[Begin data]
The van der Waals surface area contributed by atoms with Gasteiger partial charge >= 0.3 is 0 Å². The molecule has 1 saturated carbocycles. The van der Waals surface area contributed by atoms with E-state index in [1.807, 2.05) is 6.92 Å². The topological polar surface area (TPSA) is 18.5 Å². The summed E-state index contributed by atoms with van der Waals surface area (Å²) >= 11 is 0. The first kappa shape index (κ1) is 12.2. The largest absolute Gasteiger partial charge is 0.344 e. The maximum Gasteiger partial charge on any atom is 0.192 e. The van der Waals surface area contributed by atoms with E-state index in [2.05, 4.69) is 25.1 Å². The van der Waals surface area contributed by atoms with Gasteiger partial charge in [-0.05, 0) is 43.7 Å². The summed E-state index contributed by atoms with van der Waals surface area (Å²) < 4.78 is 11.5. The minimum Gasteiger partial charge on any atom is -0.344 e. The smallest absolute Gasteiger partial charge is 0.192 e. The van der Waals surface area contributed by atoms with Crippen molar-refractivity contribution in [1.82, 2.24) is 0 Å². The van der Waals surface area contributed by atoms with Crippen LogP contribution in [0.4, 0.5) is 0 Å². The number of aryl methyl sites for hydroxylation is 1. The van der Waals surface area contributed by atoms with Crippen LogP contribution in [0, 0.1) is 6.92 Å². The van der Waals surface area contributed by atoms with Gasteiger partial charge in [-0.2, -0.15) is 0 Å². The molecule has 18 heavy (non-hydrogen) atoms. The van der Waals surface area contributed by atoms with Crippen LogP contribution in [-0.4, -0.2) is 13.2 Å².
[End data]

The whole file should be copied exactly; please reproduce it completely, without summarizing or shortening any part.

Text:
The van der Waals surface area contributed by atoms with Gasteiger partial charge >= 0.3 is 0 Å². The molecule has 1 saturated carbocycles. The van der Waals surface area contributed by atoms with E-state index in [1.807, 2.05) is 6.92 Å². The topological polar surface area (TPSA) is 18.5 Å². The summed E-state index contributed by atoms with van der Waals surface area (Å²) >= 11 is 0. The first kappa shape index (κ1) is 12.2. The largest absolute Gasteiger partial charge is 0.344 e. The maximum Gasteiger partial charge on any atom is 0.192 e. The van der Waals surface area contributed by atoms with E-state index in [2.05, 4.69) is 25.1 Å². The van der Waals surface area contributed by atoms with Gasteiger partial charge in [-0.05, 0) is 43.7 Å². The summed E-state index contributed by atoms with van der Waals surface area (Å²) < 4.78 is 11.5. The minimum Gasteiger partial charge on any atom is -0.344 e. The smallest absolute Gasteiger partial charge is 0.192 e. The van der Waals surface area contributed by atoms with Crippen molar-refractivity contribution in [1.82, 2.24) is 0 Å². The van der Waals surface area contributed by atoms with Crippen LogP contribution in [0.4, 0.5) is 0 Å². The number of aryl methyl sites for hydroxylation is 1. The van der Waals surface area contributed by atoms with Crippen LogP contribution in [0, 0.1) is 6.92 Å². The van der Waals surface area contributed by atoms with Gasteiger partial charge in [-0.2, -0.15) is 0 Å². The molecule has 18 heavy (non-hydrogen) atoms. The van der Waals surface area contributed by atoms with Crippen LogP contribution in [-0.4, -0.2) is 13.2 Å².